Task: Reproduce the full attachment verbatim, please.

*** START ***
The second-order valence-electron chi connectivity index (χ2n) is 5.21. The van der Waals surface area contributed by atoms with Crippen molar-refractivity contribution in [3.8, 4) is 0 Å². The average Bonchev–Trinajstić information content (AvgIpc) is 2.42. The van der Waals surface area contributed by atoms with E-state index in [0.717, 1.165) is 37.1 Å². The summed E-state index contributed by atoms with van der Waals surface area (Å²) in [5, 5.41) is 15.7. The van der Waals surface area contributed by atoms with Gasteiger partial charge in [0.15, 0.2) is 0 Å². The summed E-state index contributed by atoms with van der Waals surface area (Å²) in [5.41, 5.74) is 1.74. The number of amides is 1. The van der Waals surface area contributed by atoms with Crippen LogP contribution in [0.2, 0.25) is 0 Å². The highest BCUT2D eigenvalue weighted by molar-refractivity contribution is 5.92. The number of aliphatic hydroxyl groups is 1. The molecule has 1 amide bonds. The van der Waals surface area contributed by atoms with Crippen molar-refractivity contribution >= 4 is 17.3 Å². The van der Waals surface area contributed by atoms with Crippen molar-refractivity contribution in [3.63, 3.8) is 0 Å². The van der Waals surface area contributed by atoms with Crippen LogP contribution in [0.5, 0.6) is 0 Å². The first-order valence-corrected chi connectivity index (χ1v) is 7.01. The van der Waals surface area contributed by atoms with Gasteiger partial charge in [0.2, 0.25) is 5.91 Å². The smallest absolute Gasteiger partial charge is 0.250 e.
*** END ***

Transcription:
The second-order valence-electron chi connectivity index (χ2n) is 5.21. The van der Waals surface area contributed by atoms with Crippen molar-refractivity contribution in [3.8, 4) is 0 Å². The average Bonchev–Trinajstić information content (AvgIpc) is 2.42. The van der Waals surface area contributed by atoms with E-state index in [0.717, 1.165) is 37.1 Å². The summed E-state index contributed by atoms with van der Waals surface area (Å²) in [5, 5.41) is 15.7. The van der Waals surface area contributed by atoms with Gasteiger partial charge in [0.15, 0.2) is 0 Å². The summed E-state index contributed by atoms with van der Waals surface area (Å²) in [5.41, 5.74) is 1.74. The number of amides is 1. The van der Waals surface area contributed by atoms with Crippen LogP contribution in [0.2, 0.25) is 0 Å². The highest BCUT2D eigenvalue weighted by molar-refractivity contribution is 5.92. The number of aliphatic hydroxyl groups is 1. The molecule has 1 amide bonds. The van der Waals surface area contributed by atoms with Crippen molar-refractivity contribution >= 4 is 17.3 Å². The van der Waals surface area contributed by atoms with Crippen molar-refractivity contribution in [3.63, 3.8) is 0 Å². The van der Waals surface area contributed by atoms with Crippen LogP contribution in [0.5, 0.6) is 0 Å². The first-order valence-corrected chi connectivity index (χ1v) is 7.01. The van der Waals surface area contributed by atoms with Gasteiger partial charge in [0.2, 0.25) is 5.91 Å². The smallest absolute Gasteiger partial charge is 0.250 e.